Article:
The Time Birthday Fate Put A Cab On Fifth Street

I was drunk standing in the kitchen of my apartment with three friends. The time was about forty-five minutes before midnight. Once the clock passed over into the next day, I would officially be twenty one years old, which meant I could get into bars. And drink.
Tonight was for a sacred ritual for us college-age kids that we like to call our power hour.
In Arizona, a power hour consists of really two hours. Between midnight and two am, when the bars close, the goal is pretty simple: get me (the birthday boy) as drunk as humanly possible.
Growing up in Arizona, with our strict and overbearing liquor laws, I never had a fake ID. I had never went into bars before I was twenty-one with the exception of the time I was in France and Eastern parts of Europe. This power hour was sort of a big deal for me and my American values.
All three of my friends who were kind enough to take me out, were co-workers, and all three of them were, obviously, older than me.
There was Shelby. Shelby was a musician, who I thought was pretty damn cute. He worked in the library I went to as a kid, and later started working in. I remember him from teen years, specifically when he handed me a book of short stories written by guys that truly helped solidify my love for short fiction. Shelby was only about five years older than me, so when I started working in the library, him and I of course became friends.
 
Alongside Shelby was Porney. Porney was currently subleasing the extra bedroom in my apartment. She was awesome, and her and I were hired at the library at the same time. We were both really upbeat, and liked to have fun in the work place, so were of course elected to do projects together. Because of her attention to detail, and my big-picture sort of persona, we worked really great together and together were called the “Dynamic Duo” – a term I believe is taken from old Batman and Robin movies. Though I would never admit it to her, even now, but she was always my Batman. I would have never been able to do shit in the library if it weren’t for her.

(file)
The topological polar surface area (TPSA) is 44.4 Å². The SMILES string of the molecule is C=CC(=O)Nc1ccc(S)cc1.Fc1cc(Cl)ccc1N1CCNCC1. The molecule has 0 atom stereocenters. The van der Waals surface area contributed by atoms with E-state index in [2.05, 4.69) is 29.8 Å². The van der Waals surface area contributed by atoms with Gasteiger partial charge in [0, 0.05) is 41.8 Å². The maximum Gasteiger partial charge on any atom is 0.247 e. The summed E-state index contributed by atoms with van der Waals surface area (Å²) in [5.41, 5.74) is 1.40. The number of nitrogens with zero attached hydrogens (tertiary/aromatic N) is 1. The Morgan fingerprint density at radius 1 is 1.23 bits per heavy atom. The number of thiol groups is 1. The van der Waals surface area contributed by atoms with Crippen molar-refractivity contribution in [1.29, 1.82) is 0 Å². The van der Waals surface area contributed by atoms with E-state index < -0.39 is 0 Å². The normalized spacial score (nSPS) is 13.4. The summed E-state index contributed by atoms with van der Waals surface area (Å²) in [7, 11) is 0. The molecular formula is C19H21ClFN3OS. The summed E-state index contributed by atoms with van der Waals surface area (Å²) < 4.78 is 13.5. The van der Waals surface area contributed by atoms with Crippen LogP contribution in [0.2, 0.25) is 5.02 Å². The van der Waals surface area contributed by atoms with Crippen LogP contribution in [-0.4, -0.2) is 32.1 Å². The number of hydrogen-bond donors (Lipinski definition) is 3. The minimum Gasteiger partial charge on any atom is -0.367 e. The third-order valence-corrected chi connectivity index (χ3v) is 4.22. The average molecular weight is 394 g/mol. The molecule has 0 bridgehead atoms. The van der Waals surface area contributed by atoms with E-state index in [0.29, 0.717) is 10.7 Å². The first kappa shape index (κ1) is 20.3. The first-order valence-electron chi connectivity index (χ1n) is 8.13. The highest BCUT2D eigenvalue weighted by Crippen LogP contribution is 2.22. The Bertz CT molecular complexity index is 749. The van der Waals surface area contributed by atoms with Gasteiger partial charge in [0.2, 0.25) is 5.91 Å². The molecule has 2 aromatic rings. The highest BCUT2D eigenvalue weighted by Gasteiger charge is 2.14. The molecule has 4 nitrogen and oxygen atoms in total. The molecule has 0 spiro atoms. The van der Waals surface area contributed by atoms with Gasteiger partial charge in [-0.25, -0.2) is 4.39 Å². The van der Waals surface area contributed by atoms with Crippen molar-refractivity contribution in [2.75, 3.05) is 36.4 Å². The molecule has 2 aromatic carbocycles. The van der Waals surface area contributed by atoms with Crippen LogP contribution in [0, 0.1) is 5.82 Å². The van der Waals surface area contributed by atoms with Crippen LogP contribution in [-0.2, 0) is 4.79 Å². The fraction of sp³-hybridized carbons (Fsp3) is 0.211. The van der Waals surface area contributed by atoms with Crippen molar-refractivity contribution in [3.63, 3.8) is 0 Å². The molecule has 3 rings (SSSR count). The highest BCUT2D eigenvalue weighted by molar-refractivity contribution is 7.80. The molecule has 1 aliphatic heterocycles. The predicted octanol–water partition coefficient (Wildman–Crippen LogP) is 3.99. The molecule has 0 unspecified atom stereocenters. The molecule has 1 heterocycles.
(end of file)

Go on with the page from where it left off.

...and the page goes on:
Porney and Shelby were accompanied by Lamb. Lamb was a sweet Asian coworker, who liked to have fun with us. His little eyes would constantly be looking Porney up and down and Lamb was maybe two years older than me, and going to Arizona State University for art. I respect art majors. And I have a thing for Asian guys. He was legit as far as I was concerned.
 
We had decided to pregame in my apartment. So, my friends gathered at around eleven on the night of May 16th, and we stood there downing liquor. I had a premixed Long Island ice tea, which I found fitting considering my parents were both born and raised on Long Island. I downed by second one, and looked at my friends in my alcohol infused state.
 
“Which one of you is driving tonight,” I slurred.
 
My friends, bless their hearts, looked at each other, dumbfounded. How had we possibly overlooked this very important step.
 
“Um, well…” Shelby trailed off. He was obviously already a little buzzed. And judging by Lamb’s face — which had turned from a pale baby ass white to the color of a pig before you roast it — he too was feeling the liquor.
 
“We will call a cab,” Porney declared.
 
“Fuck that, I am going to hail a cab,” I said.
 
At the time I lived in a college town, and my apartment faced a not so major street called Fifth Street. It was about a half a mile away from any major road, but where I lived the likelyhood of me hailing a cab was pretty non-existent.
 
Porney pointed this out. “Just because you’re drinking a Long Island does not mean you’re in New York, you can’t just hail a cab. Silly goose.”
 
Now that sounded like a challenge to me, and so I walked out of the front door in a mad dash, walked right out to Fifth Street, threw my hand up and yelled “Taxi,” at the top of my lungs.
 
And a cab stopped.
 
Dumbfounded that this actually worked, I asked the cab driver to stay in place, “Start the meter if you need to,” and ran back inside to gather my drunken crew of friends.
 
“You guys, come on, I hailed a cab,” I told them.
 
“Sure you did, drunky, you probably just stopped a yellow car,” Porney teased, until she looked outside and saw the cab waiting for us.
 
My friends gathered their things, I locked the door, and off we went into the cab that birthday fate had put on Fifth Street that night.

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